Resources owned in common are open to competitive capture. Unrestricted entry often leads to over-exploitation known as the tragedy of the commons.
Like other scarce resources, resources owned in common are subject to diminishing returns. Such characteristic is illustrated by a production function that enjoys increasing returns initially when additional private input is added. (animate) Namely, output increases at an increasing rate up to the inflection point. Then, total output suffers decreasing returns. (animate) Namely, output increases at a decreasing rate after the inflection point. Finally, output maxes out and starts to decline (animate).
MP and AP
The different phases of returns to additional private input can be illustrated more clearly by plotting the marginal product curve. The marginal product at a given level of input is measured by the slope of the tangent on the total product curve. Let us measure the slope at 4 different points on the TP curve and plot the values of the respective slopes onto the MP panel. (animate) MP goes up during the increasing-returns phase. (animate) MP reaches a maximum at the inflection point. (draw circle) MP goes down during the decreasing-returns phase. (animate) MP becomes zero at maximum TP. (draw circle) Then MP becomes negative as TP starts to decline. (animate)
Over-exploitation of commons resources would not happen if private input is applied with an eye to MP. But private input owners are more interested in the average product of the commons resources. Let us compare the AP with the MP at the same 4 points on the production function. (animate)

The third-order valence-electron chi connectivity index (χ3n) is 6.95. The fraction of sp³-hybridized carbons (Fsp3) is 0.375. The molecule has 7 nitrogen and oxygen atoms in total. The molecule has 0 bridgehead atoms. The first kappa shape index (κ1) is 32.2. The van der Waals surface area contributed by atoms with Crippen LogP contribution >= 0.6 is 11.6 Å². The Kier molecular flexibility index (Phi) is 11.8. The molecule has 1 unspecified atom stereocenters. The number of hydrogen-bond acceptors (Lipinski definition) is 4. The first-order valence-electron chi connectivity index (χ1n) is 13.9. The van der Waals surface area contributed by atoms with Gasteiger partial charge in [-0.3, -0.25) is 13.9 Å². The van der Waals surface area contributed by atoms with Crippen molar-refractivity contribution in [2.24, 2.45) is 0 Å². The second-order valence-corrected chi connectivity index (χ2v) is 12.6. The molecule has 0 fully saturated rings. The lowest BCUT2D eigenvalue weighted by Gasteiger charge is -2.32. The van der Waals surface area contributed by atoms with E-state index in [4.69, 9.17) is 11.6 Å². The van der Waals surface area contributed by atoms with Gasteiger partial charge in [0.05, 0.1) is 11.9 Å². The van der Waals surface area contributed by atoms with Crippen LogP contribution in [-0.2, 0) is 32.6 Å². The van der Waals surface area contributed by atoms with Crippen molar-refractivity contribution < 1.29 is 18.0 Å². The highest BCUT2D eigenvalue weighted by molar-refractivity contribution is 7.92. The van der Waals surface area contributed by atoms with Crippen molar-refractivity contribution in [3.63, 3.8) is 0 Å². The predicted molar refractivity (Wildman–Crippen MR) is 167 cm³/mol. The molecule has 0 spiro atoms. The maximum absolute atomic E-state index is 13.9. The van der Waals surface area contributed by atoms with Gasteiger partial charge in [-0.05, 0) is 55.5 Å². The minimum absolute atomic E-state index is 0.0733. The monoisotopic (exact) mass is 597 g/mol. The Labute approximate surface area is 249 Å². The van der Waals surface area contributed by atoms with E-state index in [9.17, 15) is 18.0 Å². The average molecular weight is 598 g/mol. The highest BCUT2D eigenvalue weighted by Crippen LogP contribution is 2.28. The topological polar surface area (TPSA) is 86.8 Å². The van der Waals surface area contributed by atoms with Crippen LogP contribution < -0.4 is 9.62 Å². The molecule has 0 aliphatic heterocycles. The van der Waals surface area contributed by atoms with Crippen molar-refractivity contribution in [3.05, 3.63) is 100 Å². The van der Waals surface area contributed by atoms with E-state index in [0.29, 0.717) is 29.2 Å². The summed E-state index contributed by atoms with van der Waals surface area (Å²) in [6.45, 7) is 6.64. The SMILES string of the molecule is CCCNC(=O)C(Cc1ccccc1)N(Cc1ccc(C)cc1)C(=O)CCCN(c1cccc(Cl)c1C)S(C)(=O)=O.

The important thing to notice is that AP is still positive when MP is zero or negative. (animate) In other words, AP is still positive when TP is falling.
If a resource is privately owned, input will be applied to the resource only if the MP of the input is at least equal to its opportunity cost. Loss will be incurred if MP is less than the opportunity cost of the input. Specifically, if the opportunity cost of the input is W, (animate) only L1 will be applied. Notice that efficient exploitation of private property stops well short of maximum TP.
But if the resource is owned in common, owners of private input will care only about whether on average the returns to their input is at least equal to its opportunity cost. In other words, they would compare W with AP. The fact that an additional input would reduce MP to below W is a negative externality that they need not be concerned with since the resource is owned in common.
When W is equated to AP, L2 input will be applied to the commons resource even though MP is negative. The degree of over-exploitation can be measured by the excess of L2 over L1.
The tragedy of the commons is an illustration of the simple truth that “everybody’s property is nobody’s property.”